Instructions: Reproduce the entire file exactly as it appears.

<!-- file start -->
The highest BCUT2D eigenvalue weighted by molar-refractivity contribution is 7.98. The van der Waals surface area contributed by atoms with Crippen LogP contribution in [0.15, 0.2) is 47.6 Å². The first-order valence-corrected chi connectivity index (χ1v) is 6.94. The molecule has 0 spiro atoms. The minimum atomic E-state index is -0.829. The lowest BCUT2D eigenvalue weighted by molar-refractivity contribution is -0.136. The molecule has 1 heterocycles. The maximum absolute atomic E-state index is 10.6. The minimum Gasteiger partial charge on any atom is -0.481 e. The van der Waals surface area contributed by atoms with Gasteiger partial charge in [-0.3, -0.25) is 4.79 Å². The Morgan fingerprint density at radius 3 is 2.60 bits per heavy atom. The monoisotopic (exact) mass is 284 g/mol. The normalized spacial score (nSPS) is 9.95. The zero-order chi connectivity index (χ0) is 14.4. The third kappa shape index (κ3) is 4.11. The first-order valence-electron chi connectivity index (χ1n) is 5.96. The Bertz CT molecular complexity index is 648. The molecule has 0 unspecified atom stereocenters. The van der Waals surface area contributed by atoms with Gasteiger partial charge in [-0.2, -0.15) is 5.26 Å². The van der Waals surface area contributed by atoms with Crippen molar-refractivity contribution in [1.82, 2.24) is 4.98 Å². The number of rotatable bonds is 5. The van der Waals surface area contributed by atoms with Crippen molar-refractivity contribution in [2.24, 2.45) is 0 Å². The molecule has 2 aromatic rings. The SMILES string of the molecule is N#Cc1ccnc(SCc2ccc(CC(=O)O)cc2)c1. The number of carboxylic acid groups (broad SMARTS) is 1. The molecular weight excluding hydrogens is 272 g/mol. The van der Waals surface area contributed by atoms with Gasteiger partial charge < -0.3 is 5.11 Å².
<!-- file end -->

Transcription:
The highest BCUT2D eigenvalue weighted by molar-refractivity contribution is 7.98. The van der Waals surface area contributed by atoms with Crippen LogP contribution in [0.15, 0.2) is 47.6 Å². The first-order valence-corrected chi connectivity index (χ1v) is 6.94. The molecule has 0 spiro atoms. The minimum atomic E-state index is -0.829. The lowest BCUT2D eigenvalue weighted by molar-refractivity contribution is -0.136. The molecule has 1 heterocycles. The maximum absolute atomic E-state index is 10.6. The minimum Gasteiger partial charge on any atom is -0.481 e. The van der Waals surface area contributed by atoms with Gasteiger partial charge in [-0.3, -0.25) is 4.79 Å². The Morgan fingerprint density at radius 3 is 2.60 bits per heavy atom. The monoisotopic (exact) mass is 284 g/mol. The normalized spacial score (nSPS) is 9.95. The zero-order chi connectivity index (χ0) is 14.4. The third kappa shape index (κ3) is 4.11. The first-order valence-electron chi connectivity index (χ1n) is 5.96. The Bertz CT molecular complexity index is 648. The molecule has 0 unspecified atom stereocenters. The van der Waals surface area contributed by atoms with Gasteiger partial charge in [-0.2, -0.15) is 5.26 Å². The van der Waals surface area contributed by atoms with Crippen molar-refractivity contribution in [1.82, 2.24) is 4.98 Å². The number of rotatable bonds is 5. The van der Waals surface area contributed by atoms with Crippen molar-refractivity contribution in [2.24, 2.45) is 0 Å². The molecule has 2 aromatic rings. The SMILES string of the molecule is N#Cc1ccnc(SCc2ccc(CC(=O)O)cc2)c1. The number of carboxylic acid groups (broad SMARTS) is 1. The molecular weight excluding hydrogens is 272 g/mol. The van der Waals surface area contributed by atoms with Gasteiger partial charge < -0.3 is 5.11 Å².